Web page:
Moscow’s Cutback on Icebreaker Construction Opens Door for China in the North
Publication: Eurasia Daily Monitor Volume: 20 Issue: 37
The growing costs of Russia’s war against Ukraine and the Western sanctions imposed at the end of February 2023 on Atomflot, the Russian company that builds icebreakers for Moscow, have forced the Kremlin to cancel plans to build two of three massive nuclear-powered icebreakers capable of breaking through thick ice. The Kremlin had announced that construction of these three vessels would be completed in the next few years. Instead, Moscow now says it will build seven smaller icebreakers that can only be used in those northern ports closer to the Russian coastline, where the ice is thinner, but not further north (The Barents Observer, March 1). This decision not only represents a serious retreat from Putin’s expansive plans in the Arctic, but it also opens the way for China to become the dominant player in the region far sooner. Beijing is continuing to build similar massive nuclear-powered icebreakers and has made it clear that it wants to operate what some have called the “Polar Silk Road” much further north than the current path of Russia’s Northern Sea Route—a strategy it has pursued for the past five years (see EDM, October 3, 2017).
In recent months, most commentaries regarding the Arctic in Moscow and the West have focused on competition between Russia and the United States, giving only minimum attention to China’s role and ignoring the possibility that what the West and Moscow are doing may give Beijing an opening far sooner to push the two parties aside in the region. Russian outlets continue to argue that China will cooperate with Russia in the long term both because it needs Russian nuclear fuel for such ships as well as access to natural resources along Russia’s Arctic coast (RIA Novosti, September 21, 2022; Lenta.ru, January 10; Vvesti.com, February 27). Western analysis both repeats those arguments and discounts Beijing’s interest or ability to challenge Moscow in the Arctic in the immediate future (see EDM, May 6, 2021; The Diplomat, February 13). But Moscow’s latest cutback in the face of Western sanctions and mounting war costs, coupled with China’s continuing work on icebreakers, are changing these self-serving conclusions.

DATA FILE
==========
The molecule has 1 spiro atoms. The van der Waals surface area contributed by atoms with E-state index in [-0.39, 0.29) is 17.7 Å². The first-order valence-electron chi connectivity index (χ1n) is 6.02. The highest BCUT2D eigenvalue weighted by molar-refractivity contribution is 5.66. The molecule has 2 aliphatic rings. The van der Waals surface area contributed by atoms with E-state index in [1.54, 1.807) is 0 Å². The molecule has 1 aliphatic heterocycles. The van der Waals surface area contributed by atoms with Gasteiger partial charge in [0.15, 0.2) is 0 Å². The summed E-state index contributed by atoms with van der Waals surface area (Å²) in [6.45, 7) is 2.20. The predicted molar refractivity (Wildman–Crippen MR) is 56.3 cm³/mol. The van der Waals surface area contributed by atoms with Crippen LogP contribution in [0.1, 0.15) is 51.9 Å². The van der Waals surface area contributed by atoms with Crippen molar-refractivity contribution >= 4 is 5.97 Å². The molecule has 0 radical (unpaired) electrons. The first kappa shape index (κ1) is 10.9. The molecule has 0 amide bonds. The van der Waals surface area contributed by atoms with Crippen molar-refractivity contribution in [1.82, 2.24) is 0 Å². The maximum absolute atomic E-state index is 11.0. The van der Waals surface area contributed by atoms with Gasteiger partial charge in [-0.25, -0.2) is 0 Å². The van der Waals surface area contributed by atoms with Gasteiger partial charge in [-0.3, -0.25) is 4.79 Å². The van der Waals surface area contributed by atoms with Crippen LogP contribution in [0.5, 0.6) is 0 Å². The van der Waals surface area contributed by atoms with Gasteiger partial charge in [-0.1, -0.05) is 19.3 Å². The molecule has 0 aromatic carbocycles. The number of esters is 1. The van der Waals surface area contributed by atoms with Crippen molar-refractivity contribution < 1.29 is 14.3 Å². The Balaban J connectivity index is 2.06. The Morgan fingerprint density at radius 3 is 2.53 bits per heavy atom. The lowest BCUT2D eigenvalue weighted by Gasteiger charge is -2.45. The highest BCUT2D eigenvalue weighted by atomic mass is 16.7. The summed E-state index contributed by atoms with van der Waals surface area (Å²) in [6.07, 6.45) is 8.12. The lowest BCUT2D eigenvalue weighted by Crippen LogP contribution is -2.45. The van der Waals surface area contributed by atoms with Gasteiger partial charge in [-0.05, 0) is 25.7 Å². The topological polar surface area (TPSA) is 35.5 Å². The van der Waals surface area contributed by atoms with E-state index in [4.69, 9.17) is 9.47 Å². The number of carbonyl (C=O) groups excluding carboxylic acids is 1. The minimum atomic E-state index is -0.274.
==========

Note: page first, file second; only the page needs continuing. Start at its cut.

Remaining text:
Alarm bells are already sounding in Moscow and may soon sound in Western capitals as well. On February 26, Yuri Golub, a commentator for the Regnum news agency, titled his discussion on Arctic developments, “‘The Polar Silk Road’: China Has Occupied the Arctic.” That title, which suggests China has already achieved its goals, only slightly exaggerates the fears expressed in the article (Regnum, February 26). Golub postulates that Moscow, in focusing on challenges from the United States and the West in the Arctic, has neglected to pay attention to the rise of China and the way in which Beijing may now exploit Russian cutbacks to transform the geopolitical situation in the Arctic. And some of these measures may represent a direct threat to Russian national interests. Some in Russia have sought to limit China’s rise in this sector by restricting technology transfers in the case of non-nuclear icebreakers, but the government has not followed this up with restrictions on transfers involving nuclear-powered icebreakers (Kommersant, August 30, 2021). This likely reflects Moscow’s desire not to irritate its partner Beijing, especially while the war in Ukraine drags on. But if such an approach continues, Golub suggests, there is a real danger that China will be able to steal a march on Russia, ironically with Moscow’s assistance.